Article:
The Binomial Distribution

1 / 20

# The Binomial Distribution - PowerPoint PPT Presentation

The Binomial Distribution. For the very common case of “Either-Or” experiments with only two possible outcomes. Recognize Binomial Situations. Only two possible outcomes in each trial. Probability for one of the outcomes. Probability for the other outcome.

I am the owner, or an agent authorized to act on behalf of the owner, of the copyrighted work described.

## PowerPoint Slideshow about 'The Binomial Distribution' - alayna

Download Policy: Content on the Website is provided to you AS IS for your information and personal use and may not be sold / licensed / shared on other websites without getting consent from its author.While downloading, if for some reason you are not able to download a presentation, the publisher may have deleted the file from their server.

- - - - - - - - - - - - - - - - - - - - - - - - - - E N D - - - - - - - - - - - - - - - - - - - - - - - - - -
Presentation Transcript

### The Binomial Distribution

For the very common case of “Either-Or” experiments with only two possible outcomes

Recognize Binomial Situations
• Only two possible outcomes in each trial.
• Probability for one of the outcomes.
• Probability for the other outcome.
• Some definite number of trials, .
• They’re independent trials. don’t change.
• We’re interested in , probability of a certain count of how many times event happens in those trials.
A special kind of probability distribution
• It’s the familiar probability distribution
• But only two rows for the two outcomes.
• Note that
• Because probabilities must always sum to 1.00000
• And this leads to .
The Binomial Probability Formula
• Question: If we have trials, what is the probability of occurrences of the “success” event (the one with probability )
Practice with the Formula
• Experiment: Roll two dice
• Event of interest: “I rolled a 7 or an 11”
• Probability of success: (from
• Probability of failure:
• Number of trials
Practice with the Formula
• Find P(2) successes in the seven/eleven game
• Probability of at least three wins in five trials
• P(X≥3) = P(X=3) + P(X=4) + P(X=5) add them up!
• Probability of more than three wins
• P(X>3) = P(X=4) + P(X=5)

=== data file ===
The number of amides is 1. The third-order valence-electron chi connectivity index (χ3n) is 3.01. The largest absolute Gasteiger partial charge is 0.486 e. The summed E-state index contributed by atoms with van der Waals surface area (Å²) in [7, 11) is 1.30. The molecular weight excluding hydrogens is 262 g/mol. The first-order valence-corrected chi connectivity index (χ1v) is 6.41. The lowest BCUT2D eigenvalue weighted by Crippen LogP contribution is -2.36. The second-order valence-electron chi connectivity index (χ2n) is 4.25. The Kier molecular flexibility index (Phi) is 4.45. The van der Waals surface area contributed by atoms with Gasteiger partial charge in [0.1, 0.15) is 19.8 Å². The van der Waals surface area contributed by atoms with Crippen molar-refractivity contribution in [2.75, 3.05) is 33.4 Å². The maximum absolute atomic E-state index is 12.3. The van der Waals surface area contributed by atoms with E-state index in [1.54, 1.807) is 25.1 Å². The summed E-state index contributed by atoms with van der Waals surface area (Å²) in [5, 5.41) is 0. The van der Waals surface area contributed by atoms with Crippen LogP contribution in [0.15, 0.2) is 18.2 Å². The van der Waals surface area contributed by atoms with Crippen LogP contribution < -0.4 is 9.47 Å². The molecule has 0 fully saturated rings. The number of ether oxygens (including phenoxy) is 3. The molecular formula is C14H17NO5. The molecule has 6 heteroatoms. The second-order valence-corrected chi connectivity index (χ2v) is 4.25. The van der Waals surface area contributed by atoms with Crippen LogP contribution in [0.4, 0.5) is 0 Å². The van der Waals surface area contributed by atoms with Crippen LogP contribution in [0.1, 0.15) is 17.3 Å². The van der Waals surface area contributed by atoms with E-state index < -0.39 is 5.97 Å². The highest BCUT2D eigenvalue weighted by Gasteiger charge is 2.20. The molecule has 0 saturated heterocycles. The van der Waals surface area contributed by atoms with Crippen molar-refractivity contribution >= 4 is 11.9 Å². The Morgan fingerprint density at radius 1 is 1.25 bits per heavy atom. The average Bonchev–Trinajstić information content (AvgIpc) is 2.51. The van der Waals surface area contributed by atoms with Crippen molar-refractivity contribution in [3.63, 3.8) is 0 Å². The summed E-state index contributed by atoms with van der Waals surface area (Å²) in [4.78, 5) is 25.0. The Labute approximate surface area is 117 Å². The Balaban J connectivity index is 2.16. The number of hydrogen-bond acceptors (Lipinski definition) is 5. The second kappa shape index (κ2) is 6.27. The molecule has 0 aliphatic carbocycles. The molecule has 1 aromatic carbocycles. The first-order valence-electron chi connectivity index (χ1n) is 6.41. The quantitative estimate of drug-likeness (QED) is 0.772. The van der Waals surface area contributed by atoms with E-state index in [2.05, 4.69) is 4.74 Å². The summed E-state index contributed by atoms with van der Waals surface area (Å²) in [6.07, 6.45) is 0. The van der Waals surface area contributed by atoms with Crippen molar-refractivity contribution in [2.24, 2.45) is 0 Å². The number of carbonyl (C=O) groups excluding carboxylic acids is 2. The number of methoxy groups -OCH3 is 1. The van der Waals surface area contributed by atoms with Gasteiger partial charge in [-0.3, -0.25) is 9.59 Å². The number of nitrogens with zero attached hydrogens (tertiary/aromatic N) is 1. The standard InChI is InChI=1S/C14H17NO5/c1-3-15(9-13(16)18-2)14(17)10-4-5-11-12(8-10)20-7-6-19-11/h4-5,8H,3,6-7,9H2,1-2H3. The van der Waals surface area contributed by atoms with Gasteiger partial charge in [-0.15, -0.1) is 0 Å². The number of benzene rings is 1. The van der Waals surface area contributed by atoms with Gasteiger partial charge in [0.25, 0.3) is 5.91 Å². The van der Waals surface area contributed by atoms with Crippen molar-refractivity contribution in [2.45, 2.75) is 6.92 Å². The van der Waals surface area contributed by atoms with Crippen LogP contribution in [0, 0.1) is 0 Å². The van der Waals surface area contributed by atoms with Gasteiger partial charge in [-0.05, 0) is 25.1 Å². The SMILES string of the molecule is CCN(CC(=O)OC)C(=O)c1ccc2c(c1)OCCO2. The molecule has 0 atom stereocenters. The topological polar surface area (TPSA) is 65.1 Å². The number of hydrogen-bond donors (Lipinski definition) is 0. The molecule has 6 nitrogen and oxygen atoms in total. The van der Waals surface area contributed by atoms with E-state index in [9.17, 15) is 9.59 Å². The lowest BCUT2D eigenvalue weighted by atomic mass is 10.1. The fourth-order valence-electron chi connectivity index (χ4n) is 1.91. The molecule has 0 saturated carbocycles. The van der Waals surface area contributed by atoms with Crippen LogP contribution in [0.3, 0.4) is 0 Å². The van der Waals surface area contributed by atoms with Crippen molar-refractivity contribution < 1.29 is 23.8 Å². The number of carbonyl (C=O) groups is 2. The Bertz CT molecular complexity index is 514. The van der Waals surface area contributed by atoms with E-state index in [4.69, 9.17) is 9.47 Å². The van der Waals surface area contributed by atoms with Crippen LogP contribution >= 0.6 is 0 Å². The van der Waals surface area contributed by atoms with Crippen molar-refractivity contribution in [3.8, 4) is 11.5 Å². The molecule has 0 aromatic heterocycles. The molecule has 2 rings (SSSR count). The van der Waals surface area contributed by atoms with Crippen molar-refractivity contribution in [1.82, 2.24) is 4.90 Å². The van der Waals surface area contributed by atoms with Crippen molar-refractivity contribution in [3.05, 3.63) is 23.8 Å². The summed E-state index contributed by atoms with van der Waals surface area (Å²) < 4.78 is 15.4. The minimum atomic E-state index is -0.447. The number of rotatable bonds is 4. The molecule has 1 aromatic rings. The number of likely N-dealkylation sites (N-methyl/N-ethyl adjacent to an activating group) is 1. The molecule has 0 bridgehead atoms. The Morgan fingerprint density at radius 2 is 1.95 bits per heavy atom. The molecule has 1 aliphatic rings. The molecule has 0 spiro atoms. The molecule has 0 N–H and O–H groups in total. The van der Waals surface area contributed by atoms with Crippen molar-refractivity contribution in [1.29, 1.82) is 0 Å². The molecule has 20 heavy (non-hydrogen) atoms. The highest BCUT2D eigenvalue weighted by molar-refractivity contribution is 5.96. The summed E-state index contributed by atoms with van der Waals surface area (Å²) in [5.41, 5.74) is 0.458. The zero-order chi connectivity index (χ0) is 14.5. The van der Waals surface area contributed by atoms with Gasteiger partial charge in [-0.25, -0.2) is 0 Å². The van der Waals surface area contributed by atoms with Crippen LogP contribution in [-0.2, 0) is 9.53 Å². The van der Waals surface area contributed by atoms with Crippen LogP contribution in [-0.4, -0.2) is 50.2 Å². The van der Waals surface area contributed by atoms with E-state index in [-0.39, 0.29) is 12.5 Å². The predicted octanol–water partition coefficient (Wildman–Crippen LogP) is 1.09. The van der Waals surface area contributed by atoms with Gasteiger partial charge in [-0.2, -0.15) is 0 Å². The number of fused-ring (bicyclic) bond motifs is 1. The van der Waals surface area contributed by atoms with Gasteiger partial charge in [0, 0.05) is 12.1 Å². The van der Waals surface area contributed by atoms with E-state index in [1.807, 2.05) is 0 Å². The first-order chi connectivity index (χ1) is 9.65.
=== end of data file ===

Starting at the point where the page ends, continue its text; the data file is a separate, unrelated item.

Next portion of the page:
• Probability of at most three wins
• P(X≤3) = P(X=0) + P(X=1) + P(X=2) + P(X=3)
• Probability of fewer than three wins
• P(X<3) = P(X=0) + P(X=1) + P(X=2)
Use the Complement to save time
• Example:
• “Probability of at least 3 wins”
• P(X≥3) = P(X=3) + P(X=4) + … + P(X=49) + P(X=50)
• This means 48 calculations and sum results.
• EASIER: The complement is “fewer than 3”
• Take 1 – [ P(X=0) + P(X=1) + P(X=2) ]
TI-84 Computations
• binompdf(n, p, X) = probability of X successes in n trials
• Recompute the table and make sure we get the same results as the by-hand calculations.
• The “pdf” in “binompdf” stands for “probability distribution function”
TI-84 Computations
• binomcdf(n, p, x) = P(X=0) + P(X=1) + … P(X=x) successes in n trials
• binomcdf(n, p, x) does lots of little binompdf() for you for x = 0, x = 1, etc. up to the x you told it, and it adds up the results
• The “cdf” in “binomcdf” stands for “cumulative distribution function”
binomcdf() and complements
• Sevens or elevens, n = 50 trials again
• P(no more than 10 successes)
• binomcdf(50, 8/36, 10)
• P(fewer than 10 successes)
• binomcdf(50, 8/36, 9)
• P(more than 10 successes) – use complement!
• 1 minus binomcdf(50, 8/36, 10)
• P(at least 10 successes) – use complement!
• 1 minus binomcdf(50, 8/36, 9)
Mean, Variance, and Standard Deviation
• We had formulas and methods for probability distributions in general.
• The special case of the Binomial Probability Distribution has special shortcut formulas
• Mean =
• Variance =
• Standard deviation =
Mean, Variance, and Standard Deviation
• Compute these for the seven-eleven experiment with n = 5 trials
• Mean =
• Variance =
• Standard deviation =
Mean, Variance, and Standard Deviation
• Compute these for the seven-eleven experiment with n = 50 trials
• Mean =
• Variance =
• Standard deviation =
Mean, Variance, and Standard Deviation
• Compute these for the seven-eleven experiment with n = 100 trials
• Mean = and Standard deviation =
• “Expected value” – in 100 tosses of two dice, how many seven-elevens are expected?
• Remember, the mean of a probability distribution is also called the “expected value”
Standard Deviation
• What happens to the standard deviation in the seven-eleven experiment as the number of trials, n, increases?